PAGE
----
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Although most terms and conditions are lengthy and confusing, they contain important information about your privacy rights. To demonstrate this point, a privacy lawyer in England re-wrote Instagram's terms and conditions in plain language. Some of the points that emerged were simply "don't use anybody else's account without their permission or try to find out their login details" and "don't bully anyone or post anything horrible about people". Good advice, right?

According to this easy-to-understand version, users are also advised by Instagram that "officially you own any original pictures and videos you post, but we are allowed to use them, and we can let others use them as well, anywhere around the world". 

5. Manage passwords

Strong, secure passwords are essential for maintaining your privacy. Passwords should be a random combination of numbers, letters and punctuation, and should never include personal information such as birthdates or names. Passwords should be changed regularly and not be used across multiple accounts. Using a password manager is a good way to keep a secure record of all your passwords. 

Explain to your students or children that they must not share their passwords with anyone, especially at school or online. However, it may be appropriate for parents to know their childrens' passwords, in order to monitor online behaviour and keep them safe. 

6. Encourage respectful online behaviour 

Privacy awareness is not just about protecting your own privacy, but also the privacy of others. It is not only a right; it is a responsibility. 

We all have access to information about our friends and families and we need to teach kids that sharing personal details can have a negative impact on others. Before posting something about another person we should stop and ask: Is this information private? Is is sensitive? Is it necessary for me to share it?

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Encourage them to act with empathy, compassion and respect, just as they would in their face-to-face interactions. 

Schools already need to obtain permission before posting students' personal details and images. But parents should also stop and think before sharing information about themselves and their children. Kids will be more likely to take messages about privacy seriously if you model those behaviours yourself.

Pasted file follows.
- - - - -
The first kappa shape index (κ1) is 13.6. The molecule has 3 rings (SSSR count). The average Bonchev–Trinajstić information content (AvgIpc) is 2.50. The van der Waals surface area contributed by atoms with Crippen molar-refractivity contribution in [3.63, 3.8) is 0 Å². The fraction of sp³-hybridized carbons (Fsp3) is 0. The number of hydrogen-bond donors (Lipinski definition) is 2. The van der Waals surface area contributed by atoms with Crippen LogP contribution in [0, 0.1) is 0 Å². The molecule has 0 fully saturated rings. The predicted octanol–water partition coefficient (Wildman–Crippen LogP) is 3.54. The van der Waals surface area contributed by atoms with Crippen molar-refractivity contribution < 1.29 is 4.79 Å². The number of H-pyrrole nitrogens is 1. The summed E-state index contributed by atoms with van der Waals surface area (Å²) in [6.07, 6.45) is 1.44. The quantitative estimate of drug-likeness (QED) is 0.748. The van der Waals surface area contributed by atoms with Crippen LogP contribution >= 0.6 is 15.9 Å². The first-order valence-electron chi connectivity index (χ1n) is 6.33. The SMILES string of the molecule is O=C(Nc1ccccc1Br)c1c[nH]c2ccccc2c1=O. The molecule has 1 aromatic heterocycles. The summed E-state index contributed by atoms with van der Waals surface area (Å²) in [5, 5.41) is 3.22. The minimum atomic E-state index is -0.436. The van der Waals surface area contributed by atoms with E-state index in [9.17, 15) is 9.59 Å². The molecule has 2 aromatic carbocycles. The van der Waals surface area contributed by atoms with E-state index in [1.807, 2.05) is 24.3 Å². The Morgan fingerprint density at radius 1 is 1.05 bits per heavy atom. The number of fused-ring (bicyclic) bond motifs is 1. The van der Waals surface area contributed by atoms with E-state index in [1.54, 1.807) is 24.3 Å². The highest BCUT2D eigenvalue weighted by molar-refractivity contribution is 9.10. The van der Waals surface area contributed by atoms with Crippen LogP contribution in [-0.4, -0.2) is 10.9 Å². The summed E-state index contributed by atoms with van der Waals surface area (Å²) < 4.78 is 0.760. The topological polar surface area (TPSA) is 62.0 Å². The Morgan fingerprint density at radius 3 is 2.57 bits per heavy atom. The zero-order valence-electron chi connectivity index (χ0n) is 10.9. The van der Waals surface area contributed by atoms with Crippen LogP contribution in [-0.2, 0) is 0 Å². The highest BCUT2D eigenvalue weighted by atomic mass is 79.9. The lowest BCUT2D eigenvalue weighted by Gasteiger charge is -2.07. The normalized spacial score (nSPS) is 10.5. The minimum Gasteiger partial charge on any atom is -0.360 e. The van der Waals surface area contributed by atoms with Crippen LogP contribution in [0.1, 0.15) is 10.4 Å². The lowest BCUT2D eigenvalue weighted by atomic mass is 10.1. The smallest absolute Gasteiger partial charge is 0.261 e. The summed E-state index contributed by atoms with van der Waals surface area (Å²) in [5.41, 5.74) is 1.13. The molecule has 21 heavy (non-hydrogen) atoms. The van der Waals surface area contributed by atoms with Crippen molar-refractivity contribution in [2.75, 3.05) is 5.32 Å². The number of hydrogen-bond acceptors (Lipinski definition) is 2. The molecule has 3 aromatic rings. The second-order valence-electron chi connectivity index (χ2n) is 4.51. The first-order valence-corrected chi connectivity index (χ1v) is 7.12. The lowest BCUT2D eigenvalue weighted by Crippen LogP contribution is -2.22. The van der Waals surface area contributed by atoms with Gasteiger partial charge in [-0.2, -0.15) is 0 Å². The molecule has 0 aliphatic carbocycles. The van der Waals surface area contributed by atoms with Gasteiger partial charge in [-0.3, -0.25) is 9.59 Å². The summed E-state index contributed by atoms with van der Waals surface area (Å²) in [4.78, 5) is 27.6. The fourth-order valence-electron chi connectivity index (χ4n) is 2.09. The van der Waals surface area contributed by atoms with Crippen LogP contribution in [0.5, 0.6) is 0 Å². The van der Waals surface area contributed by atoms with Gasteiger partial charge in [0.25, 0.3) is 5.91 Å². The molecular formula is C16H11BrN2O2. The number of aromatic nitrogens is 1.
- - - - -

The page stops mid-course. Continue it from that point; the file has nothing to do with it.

7. Know how to access information and support

Kids need to know there is always help available if something goes wrong. If they share something they regret or are the target of a scam, there are people they can turn to. The first step should always be to tell a trusted adult, so they can help them decide what to do next.

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The Office of the eSafety Commissioner provides cyber safety information for children, adolescents and adults. They have a complaints and reporting service, which not only responds to complaints of cyberbullying and inappropriate content, but also helps people remove content that has been shared without their consent. 

Stay Smart Online is another government organisation that provides simple information about how to stay safe on the internet and keep your information secure.

Scamwatch and IDCare provide information and support to people who have been the victim of scamming or identity theft.

The Office of the Australian Information Commissioner provides advice to the public about managing privacy concerns, including helpful tips for parents and carers.

Brainstorm Productions provide high quality internet safety education to schools across Australia, through theatre, storytelling, post-performance discussions and classroom resources. We explore a range of issues relevant to the privacy of students, including sharing passwords, digital footprint and internet scams. Our cyber safety programs encourage students to think about their privacy and take meaningful steps to protect it.

We take our responsibility as cyber safety educators very seriously and we know how important it is to get our information from the right sources. Brainstorm is a supporting partner of Stay Smart Online and one of the eSafety Commissioner's certified providers. 

 

 

 

 

 

 

 

 

 

 

 

 

 

 

Crisis Helplines

Support is available for anyone who may be distressed: Lifeline 13 11 14Kids Helpline 1800 55 1800Suicide Call Back Service - 24/7 Helpline 1300 659 467.

If you or someone you know requires immediate assistance, then please call either Emergency Services (000) or Lifeline (13 11 14).

 

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Guest Thursday, 24 May 2018